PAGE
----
Wednesday, May 5, 1999 Published at 09:53 GMT 10:53 UK
Parties target Muslim voters
There are an estimated 50,000 Muslims living in Scotland
BBC Radio 5 Live's Roger Hardy reports on how Glasgow's Muslim community is viewing the Scottish parliamentary elections.
The Muslim community in Glasgow forms a distinct constituency for the parties competing in the elections on 6 May.
While the 50,000 Muslims in Scotland may seem like a small percentage of Scotland's population, most of the country's Muslims live in Glasgow and surrounding Strathclyde.
Glasgow's central mosque in the south of the city is a symbol of how far Scotland's Muslim community has prospered.
Built in the 1980s, the mosque is now one of the city's landmarks, and the community has expressed pride that it raised most of the money for the £2.75m building costs itself.
Local councillor, Bashir Mann, who came to Glasgow as a young student from Pakistan, said he has seen the community grow since his arrival in 1953.
"Life was hard and you had to be very cautious, very circumspect because at that time there was a lot of discrimination and prejudice against coloured people."
While Mr Mann said there is still discrimination against ethnic minorities, these days it tends to be more covert.
The Muslim community has traditionally voted Labour but the issue of how far it has been caught up in questions about the future of Scotland and influenced by the Scottish National Party's message have still to be answered.
Govan Labour MP Mohammed Sarwar said he is convinced the community is still behind Labour.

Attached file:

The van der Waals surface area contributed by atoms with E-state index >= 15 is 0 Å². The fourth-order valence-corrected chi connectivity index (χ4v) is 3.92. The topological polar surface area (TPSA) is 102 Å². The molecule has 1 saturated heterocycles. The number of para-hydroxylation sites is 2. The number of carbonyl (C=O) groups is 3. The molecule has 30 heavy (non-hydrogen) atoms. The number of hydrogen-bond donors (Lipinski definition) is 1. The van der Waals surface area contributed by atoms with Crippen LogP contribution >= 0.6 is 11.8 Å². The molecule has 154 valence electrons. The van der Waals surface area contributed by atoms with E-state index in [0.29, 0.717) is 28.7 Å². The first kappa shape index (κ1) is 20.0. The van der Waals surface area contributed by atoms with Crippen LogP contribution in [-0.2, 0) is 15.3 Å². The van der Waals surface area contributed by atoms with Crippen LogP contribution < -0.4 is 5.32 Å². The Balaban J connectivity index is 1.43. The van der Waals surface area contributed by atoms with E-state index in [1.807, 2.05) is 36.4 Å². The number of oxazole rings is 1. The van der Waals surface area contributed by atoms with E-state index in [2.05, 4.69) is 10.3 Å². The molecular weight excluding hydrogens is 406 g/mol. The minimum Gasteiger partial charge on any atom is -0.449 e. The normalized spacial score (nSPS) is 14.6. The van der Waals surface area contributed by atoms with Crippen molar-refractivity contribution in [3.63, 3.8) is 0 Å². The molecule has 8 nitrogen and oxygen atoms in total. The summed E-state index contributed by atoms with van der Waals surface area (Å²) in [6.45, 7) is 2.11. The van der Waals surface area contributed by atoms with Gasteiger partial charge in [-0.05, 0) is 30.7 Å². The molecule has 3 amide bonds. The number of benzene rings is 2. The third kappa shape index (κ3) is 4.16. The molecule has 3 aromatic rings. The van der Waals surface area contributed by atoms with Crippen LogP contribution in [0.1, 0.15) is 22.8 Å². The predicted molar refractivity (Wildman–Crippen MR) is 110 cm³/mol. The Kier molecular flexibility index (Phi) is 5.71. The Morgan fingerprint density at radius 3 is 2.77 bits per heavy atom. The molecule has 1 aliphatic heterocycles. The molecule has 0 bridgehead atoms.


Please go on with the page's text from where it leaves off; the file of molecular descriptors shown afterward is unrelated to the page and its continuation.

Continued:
He said: "Govan is the constituency with the highest number of people from the Asian community and that is why all of the parties are targeting the Asian vote.
"We have two Asian candidates in Govan, one from the Liberal Democrats and one from the Conservatives.
"The SNP is targeting Asian votes, Labour is targeting Asian votes, but I'm confident the majority of the Asian community in Govan will stand by Labour."
Mr Sarwar and Labour will be hoping, however, that recent controversy surrounding the Govan MP will not influence the voters.
He was elected to the Westminster Parliament in 1997 as Britain's first Muslim MP but the elation of his supporters quickly turned to anguish when he was accused of corruption and fraud.
Mr Sarwar was later acquitted but now faces the task of restoring his credibility.
Zara, a young Muslim student in Glasgow, did not share Mr Sarwar's confidence that Labour will prevail.
She said: "I think I will vote SNP because Tony Blair has not fulfilled all his promises. Muslims in Scotland are disillusioned with his promises."
Whatever the outcome, it is clear Muslims are taking part in the political life of the country.
Mr Mann said important change is under way as his generation gives way to a younger generation, born in Scotland and with a different sense of identity.
He said: "The second generation call themselves Scottish Muslims, they are totally different. This is their home, they belong to Scotland, they feel Scottish and express themselves as Scottish Muslims."